Life is good. Our family has much to be thankful for. Although Abe's "normal" still includes endless therapies and doctors appointments with specialists and sub-specialists - I know we are beyond LUCKY to have answers and to be able to cross invasive brain surgery off of our list for now.
Looking back, the first realization of bad news was the day our Neurologist called me and told me that our son had a mass in his brain. I was so scared I nearly lost my mind and felt like I had a literal fist in my gut. That isn't news that you should have to hear over the phone and our journey since that day has changed immensely along the way but that original worry is still there.
At that time, we were told by a world reknown brain surgeon that the mass (cystic pineal tumor) would require one of the most dangerous types of brain surgery to remove. However, the risks vs the rewards of removing it at the time were too high and although he warned us it would cause him to have seizures, we were nervous and relieved to hear that we needed to wait for "worsening neurological symptoms" to occur before they would remove it. When we visited the Children's Hospital in our own state and we shared our concerns regarding said neurological symptoms and the three hour drive to get to their facility we were told "that's what helicopters are for".
Our friends have thrown fund-raisers for us to help us save money for Abram. One lovely lady even shaved her head in his honor and to see the support we had from our friends when we needed it most was the most uplifting part of this entire journey. No matter what we are going through, we have an amazing outpour of support from our friends, our family and our community here at home and online in the special needs community as well.
For the longest time, I thought that if we got that mass out of his head, he would be "fine". Alas, our journey has taken us on a different path entirely and I know now (or have come to terms with the fact) that Abram's case is so much MORE than a pineal cyst and that part of his diagnosis is truly a symptom of his actual diagnosis - the UBE2A Deficiency Syndrome. We cannot "fix" or "cure" what is going on in Abram's brain as I once hoped that we would be able to do. There is more going on in his brain with grey matter where it shouldn't be, atrophied hippocampus, suspected mesial temporal sclerosis, etc that cannot be fixed with surgery.
With what is commonly referred to as an "incidental finding" with a pineal cyst has become an annual (or even more often) issue of putting our son under a sedated/intubated MRI, kissing him goodbye and hoping that the anesthesia doesn't have a bad impact on his seizures. He had a really hard time coming out of it the last time, so this time - no cannabis in the morning of the MRI to see if that makes a difference.
Anyhow, after our journey to Mayo last summer, I thought that after they had found so much other stuff going on within Abram's brain tissue that the pineal cyst would be the least of our worries. Yet, when I specifically asked the Mayo Clinic why we were needing a follow-up MRI this fall - it was literally the pineal cyst that they want to check up on. Specifically to see if it needs "Neurosurgical intervention". Reading that made my stomach sink a little. I knew deep down that it needs to be watched. What they said would be a "slow grower" had doubled in size. What used to be a perfectly round cyst is now shaped like a kidney bean because it is getting squished in the anatomy of his brain as it grows. It makes me nervous. It scares me. I don't like it.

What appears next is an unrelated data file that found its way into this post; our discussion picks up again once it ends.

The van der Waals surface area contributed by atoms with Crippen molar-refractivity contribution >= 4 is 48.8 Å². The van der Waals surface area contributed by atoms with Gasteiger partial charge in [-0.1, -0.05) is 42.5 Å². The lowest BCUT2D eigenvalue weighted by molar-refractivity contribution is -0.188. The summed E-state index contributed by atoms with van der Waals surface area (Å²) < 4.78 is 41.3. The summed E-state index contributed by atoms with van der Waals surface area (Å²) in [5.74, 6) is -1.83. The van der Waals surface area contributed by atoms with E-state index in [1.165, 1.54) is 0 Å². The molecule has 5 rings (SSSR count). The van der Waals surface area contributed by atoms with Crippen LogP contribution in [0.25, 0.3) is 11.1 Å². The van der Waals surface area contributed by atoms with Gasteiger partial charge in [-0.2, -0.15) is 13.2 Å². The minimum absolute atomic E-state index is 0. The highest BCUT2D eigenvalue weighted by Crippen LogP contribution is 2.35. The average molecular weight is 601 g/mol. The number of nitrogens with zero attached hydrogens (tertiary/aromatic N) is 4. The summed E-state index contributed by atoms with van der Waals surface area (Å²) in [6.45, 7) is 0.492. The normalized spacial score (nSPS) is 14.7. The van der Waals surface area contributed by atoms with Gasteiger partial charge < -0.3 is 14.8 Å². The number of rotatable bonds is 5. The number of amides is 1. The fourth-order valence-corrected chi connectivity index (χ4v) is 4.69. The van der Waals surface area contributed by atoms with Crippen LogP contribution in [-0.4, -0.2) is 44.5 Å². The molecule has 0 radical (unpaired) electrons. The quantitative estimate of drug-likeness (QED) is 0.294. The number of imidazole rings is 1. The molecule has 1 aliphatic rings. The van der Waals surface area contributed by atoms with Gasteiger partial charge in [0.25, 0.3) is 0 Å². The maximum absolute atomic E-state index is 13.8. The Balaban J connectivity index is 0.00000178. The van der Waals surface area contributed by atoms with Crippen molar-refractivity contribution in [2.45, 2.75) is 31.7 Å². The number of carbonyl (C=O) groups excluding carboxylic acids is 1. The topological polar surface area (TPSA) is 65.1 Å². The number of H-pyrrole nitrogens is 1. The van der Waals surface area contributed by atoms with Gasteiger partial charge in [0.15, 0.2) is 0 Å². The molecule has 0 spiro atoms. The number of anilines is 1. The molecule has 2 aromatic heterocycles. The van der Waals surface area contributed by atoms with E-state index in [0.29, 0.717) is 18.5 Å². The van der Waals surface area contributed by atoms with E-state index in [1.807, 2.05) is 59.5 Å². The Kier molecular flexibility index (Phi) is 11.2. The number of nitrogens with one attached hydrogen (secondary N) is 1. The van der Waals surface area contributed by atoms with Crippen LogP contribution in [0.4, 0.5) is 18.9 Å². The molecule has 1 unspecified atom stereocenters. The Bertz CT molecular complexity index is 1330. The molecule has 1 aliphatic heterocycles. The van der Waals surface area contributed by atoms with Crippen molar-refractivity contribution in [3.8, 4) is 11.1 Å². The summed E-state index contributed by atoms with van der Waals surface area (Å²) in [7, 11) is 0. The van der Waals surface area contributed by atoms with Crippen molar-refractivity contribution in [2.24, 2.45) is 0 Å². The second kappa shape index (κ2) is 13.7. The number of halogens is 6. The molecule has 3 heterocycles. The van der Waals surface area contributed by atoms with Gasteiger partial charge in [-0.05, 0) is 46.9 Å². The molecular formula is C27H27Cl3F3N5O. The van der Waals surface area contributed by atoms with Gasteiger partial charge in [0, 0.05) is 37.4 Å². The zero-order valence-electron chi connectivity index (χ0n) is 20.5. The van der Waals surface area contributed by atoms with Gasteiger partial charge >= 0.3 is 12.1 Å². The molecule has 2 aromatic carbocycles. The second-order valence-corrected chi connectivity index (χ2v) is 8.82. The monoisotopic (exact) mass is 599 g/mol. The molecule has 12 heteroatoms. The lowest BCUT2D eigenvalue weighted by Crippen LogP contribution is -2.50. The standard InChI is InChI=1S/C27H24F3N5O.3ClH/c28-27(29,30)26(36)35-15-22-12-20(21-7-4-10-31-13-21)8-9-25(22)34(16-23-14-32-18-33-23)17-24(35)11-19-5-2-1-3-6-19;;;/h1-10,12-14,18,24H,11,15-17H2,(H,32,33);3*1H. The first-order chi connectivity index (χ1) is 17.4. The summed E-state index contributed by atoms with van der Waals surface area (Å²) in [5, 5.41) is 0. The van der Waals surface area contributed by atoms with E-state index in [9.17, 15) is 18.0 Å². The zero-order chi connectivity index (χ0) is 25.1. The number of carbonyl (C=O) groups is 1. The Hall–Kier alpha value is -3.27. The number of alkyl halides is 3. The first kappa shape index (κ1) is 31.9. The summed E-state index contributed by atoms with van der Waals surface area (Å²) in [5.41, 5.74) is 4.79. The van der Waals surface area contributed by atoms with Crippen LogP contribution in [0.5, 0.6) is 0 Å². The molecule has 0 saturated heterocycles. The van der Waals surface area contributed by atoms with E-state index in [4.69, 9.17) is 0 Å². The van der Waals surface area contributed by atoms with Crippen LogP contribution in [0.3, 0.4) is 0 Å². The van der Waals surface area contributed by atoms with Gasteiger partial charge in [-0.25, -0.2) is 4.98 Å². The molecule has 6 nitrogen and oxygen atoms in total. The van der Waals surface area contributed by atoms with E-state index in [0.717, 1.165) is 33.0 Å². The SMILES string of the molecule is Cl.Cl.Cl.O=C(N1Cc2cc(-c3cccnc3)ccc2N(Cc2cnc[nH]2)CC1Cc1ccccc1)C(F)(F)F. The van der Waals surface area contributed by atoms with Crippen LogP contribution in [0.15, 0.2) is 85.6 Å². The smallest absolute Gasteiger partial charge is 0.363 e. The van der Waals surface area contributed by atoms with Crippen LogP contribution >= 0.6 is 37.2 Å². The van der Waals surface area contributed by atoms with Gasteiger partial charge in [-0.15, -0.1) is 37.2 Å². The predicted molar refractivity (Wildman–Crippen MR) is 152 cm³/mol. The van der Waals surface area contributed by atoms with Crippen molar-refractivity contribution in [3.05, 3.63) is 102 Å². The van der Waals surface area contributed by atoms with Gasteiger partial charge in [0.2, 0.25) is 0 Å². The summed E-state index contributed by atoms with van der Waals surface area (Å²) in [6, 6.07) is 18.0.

But I'm so thankful to have a Hospital that acknowledges it, that wants to follow it and that cares enough to make sure that our son's brain is OKAY. There are so many others with a pineal cystic tumors who are ignored, ridiculed and made to feel that they are mentally ill. They are told that this cannot possibly impact their quality of life but those doctors are wrong. We have sought opinions from individuals across the country from NYU, to Barrows Neurological Institute to Mayo and more.
These masses sit right in the center of the brain and press on parts in the deepest recesses of the organ that should never be touched. Sensitivity to light, sound, migraines, seizures, hydrocephalus, Parinaud's Syndrome and more are just a few of the things that can be affected by it.
Sleep is something that has eluded Abram since he was a tiny baby - as the pineal gland regulates melatonin and sleep - it isn't much of a surprise. It's just hard that here we are four years later and he still has never slept through the night. It's hard to know it's there and on his bad days it's hard not to jump to conclusions and worry that something bad is about to happen.
So, the second week in September, we journey back to MN to check in on the mass in our son's brain and to touch base with Sleep Medicine again. The thought of the MRI gives me anxiety but the thought of not watching it is even scarier.
It's hard watching your child never know what it's like to have a good night's sleep. Even the prescribed psychoactive benzodiazepines that our Neuro prescribed for his seizures would allow for him to have a full night's rest. I've learned how to live my life as if I have a newborn every night. I can't imagine how that must feel for Abram - to never have had a full night's sleep.... to never go more than 2-3 hours without waking up screaming.
I wish it were easier for Abram. But I will take these months of seizure-freedom and be proud and happy for him. I've learned to just roll with the punches and take things in tiny baby steps as they come. Worrying made me miss out on so much of his baby-hood. I'm not missing out on his toddler days worrying about what could be. If/when he needs to have brain surgery - we will deal with when it comes. And I know that our friends and family will have our backs 199%.
Hi! I'm Erin. I'm Abe's mama, a tireless advocate for UBE2a Deficiency Syndrome and a fierce proponent for medical cannabis.